Now to the subject of food. The seasonal table includes green plums, cherries, potatoes, tomatoes, zucchini, eggplant and chilli peppers. Add to this meat and more meat, fish, cheese, yoghurt and bread. What better way to start a meal than with a meze (or assortment of dips with fresh crusty bread). Doner kebabs are a quick cheap option for lunch. We’re partial to the sweets, particularly baclava and the soft-jellied jewels known to the Turks as ‘Locum’ and to us ‘Turkish Delight’.

Posted by stephrexoli 05:43 Comments (2)

Goreme, Cappadocia

our stay in a deluxe cave hotel

Taking a sleeper on the train was an enjoyable way to get to Turkey's capital Ankara. We collected our hire car and Rex drove the few hours to Goreme. The GPS made easy work of the navigating but Rex had to adjust to left-hand driving and traffic mayhem.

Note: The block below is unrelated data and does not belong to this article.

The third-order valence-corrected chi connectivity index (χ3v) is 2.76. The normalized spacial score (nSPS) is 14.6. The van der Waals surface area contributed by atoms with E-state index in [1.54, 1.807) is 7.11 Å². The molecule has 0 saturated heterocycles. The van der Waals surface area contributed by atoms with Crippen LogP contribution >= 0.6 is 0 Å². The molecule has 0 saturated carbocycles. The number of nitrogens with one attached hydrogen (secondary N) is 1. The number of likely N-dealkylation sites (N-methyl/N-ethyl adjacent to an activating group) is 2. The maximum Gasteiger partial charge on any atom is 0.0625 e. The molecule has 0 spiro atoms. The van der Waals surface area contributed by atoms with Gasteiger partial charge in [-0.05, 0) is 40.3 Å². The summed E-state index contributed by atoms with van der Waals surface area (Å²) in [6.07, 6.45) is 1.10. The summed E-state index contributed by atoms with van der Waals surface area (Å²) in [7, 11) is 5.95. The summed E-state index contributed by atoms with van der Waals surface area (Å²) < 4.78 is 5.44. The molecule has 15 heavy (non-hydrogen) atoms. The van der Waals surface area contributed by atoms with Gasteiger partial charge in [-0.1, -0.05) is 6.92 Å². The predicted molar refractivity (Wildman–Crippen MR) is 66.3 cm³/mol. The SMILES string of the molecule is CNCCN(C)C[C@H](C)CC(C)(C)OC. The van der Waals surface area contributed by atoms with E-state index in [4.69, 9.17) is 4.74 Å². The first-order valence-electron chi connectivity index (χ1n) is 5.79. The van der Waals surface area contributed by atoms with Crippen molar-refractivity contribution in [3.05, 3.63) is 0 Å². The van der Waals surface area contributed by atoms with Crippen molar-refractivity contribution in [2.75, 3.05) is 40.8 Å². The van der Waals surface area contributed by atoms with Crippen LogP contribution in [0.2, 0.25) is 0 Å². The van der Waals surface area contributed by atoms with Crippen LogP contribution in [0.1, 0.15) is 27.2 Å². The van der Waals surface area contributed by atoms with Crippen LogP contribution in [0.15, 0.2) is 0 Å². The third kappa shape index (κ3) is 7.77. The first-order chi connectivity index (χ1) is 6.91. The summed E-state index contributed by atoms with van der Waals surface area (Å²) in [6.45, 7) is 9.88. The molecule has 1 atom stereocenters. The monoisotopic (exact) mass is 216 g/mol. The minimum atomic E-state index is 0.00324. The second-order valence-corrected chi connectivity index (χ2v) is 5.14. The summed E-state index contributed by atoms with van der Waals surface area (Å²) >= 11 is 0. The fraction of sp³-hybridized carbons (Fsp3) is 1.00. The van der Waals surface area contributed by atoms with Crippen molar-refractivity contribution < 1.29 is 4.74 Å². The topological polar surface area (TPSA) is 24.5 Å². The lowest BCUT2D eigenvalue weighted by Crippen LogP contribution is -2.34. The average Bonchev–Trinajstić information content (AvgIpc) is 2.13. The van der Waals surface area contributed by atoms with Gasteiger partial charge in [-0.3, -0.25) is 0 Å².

Goreme must be one of the most amazing places on earth - geologically and historically. The mystical landscape is a result of volcanic activity millenia ago. The massive cone-shaped boulders have been made into cave living and we are occupying such a building (in a 'fairy chimmney' room). The rock is rose and honey-coloured and the valleys are filled with wildflowers - red poppies, blue cornflowers, irises etc. There are mosques; underground cities; churches carved into the cliffs and frescoes from early times when Christians sought refuge here.

We walked into Rose Valley, or in the near vicinity! We followed an abandoned path which was overgrown and far lengthier than intended.
Oli and I felt quite uneasy but Rex was annoyingly in adventure mode. We eventually reached the plateau for incredible views and made our way towards civilisation once again. We came across families working their land who were clearly amused by us emerging out of the wilderness.

Rex and Oli were up at dawn for a Hot Air Balloon ride and champagne breakfast. The local pilot was hilarious and kept them entertained the whole way. Instead, I opted for a Foot Reflexology session that took me to different heights.